The largest significant job gains in November 2015 were in Florida (+35,200), Texas (+16,300) and Virginia (+14,400). The largest month-over-month increase in percentage employed occurred in Vermont (+0.9 percent), followed by Idaho (+0.7 percent) and Delaware (+0.6 percent). The following states had the largest month-over-month decreases in employment: Nevada (-6,700), Wisconsin (-4,800), and Pennsylvania (-3,400). Largest percentage decreases were in the following states: Nevada (-0.5 percent), followed by Wyoming (-0.4 percent) and New Hampshire and North Dakota (-0.3 percent each).

Check out these key regional highlights from the BLS "Regional and State Employment and Unemployment – November 2015" report:



By the end of November, the Mid-Atlantic region – part of the Northeast division – showed an unemployment rate of 5.0 percent, remaining unchanged from October. New Jersey had the highest unemployment rate in this region at 5.3 percent, falling 0.1 percent month-over-month. The lowest unemployment rate in this region was New York at 4.8 percent, remaining unchanged from October. New York City also maintains 4.8 percent.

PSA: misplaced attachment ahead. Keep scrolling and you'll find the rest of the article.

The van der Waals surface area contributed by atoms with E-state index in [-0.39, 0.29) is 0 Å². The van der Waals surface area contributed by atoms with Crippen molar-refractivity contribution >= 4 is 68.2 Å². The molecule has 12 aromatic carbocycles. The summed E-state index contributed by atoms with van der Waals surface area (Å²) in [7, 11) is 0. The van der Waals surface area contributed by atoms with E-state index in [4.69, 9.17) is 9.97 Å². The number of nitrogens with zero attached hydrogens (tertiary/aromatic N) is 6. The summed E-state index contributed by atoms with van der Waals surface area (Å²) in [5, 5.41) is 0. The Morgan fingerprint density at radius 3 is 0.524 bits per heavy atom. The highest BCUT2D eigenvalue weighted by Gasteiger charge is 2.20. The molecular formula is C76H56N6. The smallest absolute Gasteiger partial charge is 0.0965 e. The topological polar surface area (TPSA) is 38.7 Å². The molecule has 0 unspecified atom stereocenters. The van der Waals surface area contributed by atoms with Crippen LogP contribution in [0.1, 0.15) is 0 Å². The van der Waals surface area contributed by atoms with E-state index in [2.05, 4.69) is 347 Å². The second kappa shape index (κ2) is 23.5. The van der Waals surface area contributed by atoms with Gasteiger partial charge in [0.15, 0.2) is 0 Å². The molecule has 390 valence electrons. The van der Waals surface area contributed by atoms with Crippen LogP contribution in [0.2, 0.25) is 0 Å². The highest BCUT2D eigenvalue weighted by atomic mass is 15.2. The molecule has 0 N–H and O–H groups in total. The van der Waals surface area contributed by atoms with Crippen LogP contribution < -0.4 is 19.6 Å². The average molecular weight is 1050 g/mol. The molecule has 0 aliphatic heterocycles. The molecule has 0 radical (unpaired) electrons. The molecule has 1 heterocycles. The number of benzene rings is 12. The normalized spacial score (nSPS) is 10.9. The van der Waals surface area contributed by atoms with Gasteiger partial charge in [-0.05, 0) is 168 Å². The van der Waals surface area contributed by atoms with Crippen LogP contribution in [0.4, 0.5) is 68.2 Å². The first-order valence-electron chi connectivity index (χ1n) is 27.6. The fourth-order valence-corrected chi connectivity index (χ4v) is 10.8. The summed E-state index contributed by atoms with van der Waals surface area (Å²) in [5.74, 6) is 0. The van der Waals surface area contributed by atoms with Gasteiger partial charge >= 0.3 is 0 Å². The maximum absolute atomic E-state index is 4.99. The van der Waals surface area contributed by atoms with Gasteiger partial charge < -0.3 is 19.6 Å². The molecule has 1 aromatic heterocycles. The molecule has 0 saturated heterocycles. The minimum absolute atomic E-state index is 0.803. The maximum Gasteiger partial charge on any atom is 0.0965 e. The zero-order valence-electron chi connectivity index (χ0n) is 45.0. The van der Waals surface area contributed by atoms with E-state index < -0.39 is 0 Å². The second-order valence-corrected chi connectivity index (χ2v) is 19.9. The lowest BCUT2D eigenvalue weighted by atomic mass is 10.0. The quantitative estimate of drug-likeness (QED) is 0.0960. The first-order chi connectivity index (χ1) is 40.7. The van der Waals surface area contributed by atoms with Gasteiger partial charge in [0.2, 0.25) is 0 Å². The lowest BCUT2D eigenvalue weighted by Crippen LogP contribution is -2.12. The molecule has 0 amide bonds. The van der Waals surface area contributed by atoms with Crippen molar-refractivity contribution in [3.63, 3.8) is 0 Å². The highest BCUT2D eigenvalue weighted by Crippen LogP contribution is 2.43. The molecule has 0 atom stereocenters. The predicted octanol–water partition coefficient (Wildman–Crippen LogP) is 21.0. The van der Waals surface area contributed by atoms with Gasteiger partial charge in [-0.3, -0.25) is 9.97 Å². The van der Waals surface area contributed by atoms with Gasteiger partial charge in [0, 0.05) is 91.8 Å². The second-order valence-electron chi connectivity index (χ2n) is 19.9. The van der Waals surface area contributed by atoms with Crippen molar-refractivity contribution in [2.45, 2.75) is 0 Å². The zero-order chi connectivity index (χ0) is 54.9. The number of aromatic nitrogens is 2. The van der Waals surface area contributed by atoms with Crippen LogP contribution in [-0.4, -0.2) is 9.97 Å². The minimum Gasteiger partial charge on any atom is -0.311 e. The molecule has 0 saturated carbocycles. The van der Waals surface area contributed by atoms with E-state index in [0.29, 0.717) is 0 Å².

New England

The New England region – part of the Northeast division – stayed constant at 4.6 percent. Connecticut and Rhode Island are the two states with higher unemployment rates at 5.1 and 5.2 percent, respectively. Vermont and New Hampshire have some of the lowest unemployment rates in the nation, both at 3.7 and 3.2 percent, respectively.


The Midwest division had the lowest unemployment rate at 4.6 percent the month of November. This division has two sub-regions:

  • East North Central (5.0 percent)
  • West North Central (3.9 percent)

The West North Central region had seven states with unemployment rates below 5.0 percent, including: North Dakota, South Dakota, Nebraska, Iowa, Kansas, Missouri and Minnesota. In fact, North Dakota had the lowest unemployment rate in the nation at just 2.7 percent; and the state in second place (Nebraska at 2.9 percent) is also in this region.

The East North Central region had three states with unemployment rates below 5.0 percent: Wisconsin, Indiana and Ohio. These states make up for the higher unemployment rates in the entire division: Illinois (5.7 percent) and Michigan (5.1 percent). 
In the East North Central region, Michigan’s Detroit-Warren-Dearborn area unemployment rate came in at 5.9 percent. Since November of 2014, Michigan's unemployment rate has decreased 1.4 percent, and Detroit-Warren-Dearborn's rate has also fallen by 1.9 percent.


This region showed an unemployment rate of 5.2 percent. It is made up of the South Atlantic (5.3 percent unemployment), East South Central (5.7 percent unemployment) and the West South Central (4.8 percent unemployment) regions.